Developing countries often “leapfrog” technologies. Many regions, for example, can skip landlines and go straight to cellular. Many regions can skip the electrical grid and go straight to solar.
Will this “leapfrog” also happen direct to the latest cellular technology, 5G?
Previous standards — 2G, 3G, 4G — all placed equipment on cell towers typically spaced no closer than a mile apart (and often much farther — cellphones can reach towers tens of miles away). Even at this density, however, the economics for building out a network often don’t work for serving rural areas in developing countries (or even in developed countries in many cases).
5G, unlike its predecessors, requires much denser installation of cell stations — around 500 feet apart in urban regions. This is about 100 times denser than previous standards. The benefit is that 5G can be 100 times faster than 4G, connect 100 times as many devices, and be five times quicker to connect.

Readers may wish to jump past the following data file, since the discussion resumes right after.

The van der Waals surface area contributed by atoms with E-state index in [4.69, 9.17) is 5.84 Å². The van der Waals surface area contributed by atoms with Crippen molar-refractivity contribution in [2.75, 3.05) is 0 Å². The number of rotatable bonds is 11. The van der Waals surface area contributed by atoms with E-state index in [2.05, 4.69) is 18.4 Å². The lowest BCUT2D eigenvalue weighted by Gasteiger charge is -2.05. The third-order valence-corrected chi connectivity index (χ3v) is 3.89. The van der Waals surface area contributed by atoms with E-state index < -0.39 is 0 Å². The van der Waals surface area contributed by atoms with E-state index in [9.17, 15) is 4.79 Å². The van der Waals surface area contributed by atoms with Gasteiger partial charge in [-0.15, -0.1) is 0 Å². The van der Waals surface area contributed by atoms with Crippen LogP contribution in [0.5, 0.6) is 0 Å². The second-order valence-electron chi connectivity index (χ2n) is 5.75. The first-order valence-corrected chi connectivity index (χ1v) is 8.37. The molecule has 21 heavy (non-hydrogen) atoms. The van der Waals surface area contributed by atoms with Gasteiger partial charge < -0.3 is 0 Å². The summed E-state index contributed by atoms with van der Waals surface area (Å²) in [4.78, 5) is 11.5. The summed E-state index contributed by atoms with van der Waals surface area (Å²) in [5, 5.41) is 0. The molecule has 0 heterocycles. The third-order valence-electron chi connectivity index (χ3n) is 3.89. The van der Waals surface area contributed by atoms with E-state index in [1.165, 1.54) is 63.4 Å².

By the way, placing hundreds of thousands — perhaps millions — of new cell stations in neighborhoods is unleashing many battles. These are on top of the raging technology battles already underway in defining the 5G standards.
While the poor half of the planet mostly has 2G, is converting to 3G, and aspires to 4G, new 5G standards are poorly suited poor, rural areas. This is another example of the barriers that cellular will have in serving the poorest — and a further reason that alternative connectivity through satellites, balloons, or other means will be necessary.